From the beginning of mankind, there was a need for a scapegoat. The first was Eve. Since then, for centuries, females were perceived and often treated as trouble. Therefore their rights were curtained.
In the Penn State University sex abuse scandal, John Ziegler argues on LawNewz that the then-president Graham Spanier had been among the scapegoats society required.
Today, Spanier was convicted on one count of endangering the welfare of a minor. Soon after the news broke that Jerry Sandusky allegedly was taking sexual advantage of young boys, Spanier was forced to resign. Joe Paterno was fired.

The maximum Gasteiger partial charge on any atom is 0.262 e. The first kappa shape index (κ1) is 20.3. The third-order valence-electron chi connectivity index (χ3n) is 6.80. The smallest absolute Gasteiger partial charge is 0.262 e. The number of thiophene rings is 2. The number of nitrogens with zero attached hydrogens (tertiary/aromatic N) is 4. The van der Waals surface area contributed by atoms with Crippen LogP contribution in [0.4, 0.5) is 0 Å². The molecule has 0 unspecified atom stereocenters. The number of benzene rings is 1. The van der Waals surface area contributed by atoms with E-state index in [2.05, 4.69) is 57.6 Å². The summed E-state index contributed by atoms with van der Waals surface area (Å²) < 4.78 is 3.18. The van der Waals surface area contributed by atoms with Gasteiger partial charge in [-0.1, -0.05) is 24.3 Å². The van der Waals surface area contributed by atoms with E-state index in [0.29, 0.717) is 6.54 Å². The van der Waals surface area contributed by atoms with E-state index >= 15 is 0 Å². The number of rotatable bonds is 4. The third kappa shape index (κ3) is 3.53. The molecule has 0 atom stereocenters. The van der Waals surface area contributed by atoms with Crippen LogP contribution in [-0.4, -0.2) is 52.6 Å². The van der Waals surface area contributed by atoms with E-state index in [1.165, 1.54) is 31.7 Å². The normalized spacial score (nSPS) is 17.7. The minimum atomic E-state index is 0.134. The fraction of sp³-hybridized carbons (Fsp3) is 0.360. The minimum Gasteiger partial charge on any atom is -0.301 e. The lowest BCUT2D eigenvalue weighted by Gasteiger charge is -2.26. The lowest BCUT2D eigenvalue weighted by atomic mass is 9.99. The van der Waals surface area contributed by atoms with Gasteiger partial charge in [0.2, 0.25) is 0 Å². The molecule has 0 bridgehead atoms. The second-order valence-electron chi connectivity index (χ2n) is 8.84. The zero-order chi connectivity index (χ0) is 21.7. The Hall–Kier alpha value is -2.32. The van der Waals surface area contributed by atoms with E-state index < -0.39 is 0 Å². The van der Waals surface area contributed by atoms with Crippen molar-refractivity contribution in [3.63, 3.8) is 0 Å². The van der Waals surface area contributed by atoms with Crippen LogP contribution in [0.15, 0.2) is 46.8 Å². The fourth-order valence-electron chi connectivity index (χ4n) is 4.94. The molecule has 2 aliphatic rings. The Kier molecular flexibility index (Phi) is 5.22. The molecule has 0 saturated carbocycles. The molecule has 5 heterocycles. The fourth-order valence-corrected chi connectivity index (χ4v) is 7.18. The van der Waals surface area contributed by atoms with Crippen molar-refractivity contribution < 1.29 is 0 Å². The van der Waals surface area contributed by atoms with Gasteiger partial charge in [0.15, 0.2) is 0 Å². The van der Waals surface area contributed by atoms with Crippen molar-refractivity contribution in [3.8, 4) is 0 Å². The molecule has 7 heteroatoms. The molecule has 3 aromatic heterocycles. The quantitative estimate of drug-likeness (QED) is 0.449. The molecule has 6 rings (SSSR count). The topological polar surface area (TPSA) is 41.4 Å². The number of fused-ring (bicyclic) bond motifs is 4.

Now, that emotions have cooled and we have moved onto other scandals, we might wonder if the innocent had suffered. Ziegler might crowdfund a documentary showcasing a point of view that there had been a rush to judgment.
Anyone who has worked in a large organization knows that scapegoating is rampant. The best most of us can do is try not to be caught up in that force field. The power of it is spectacular. Maybe if Zielger dramatizes its dynamics, he could save some big jobs for those who did nothing wrong, except being there.
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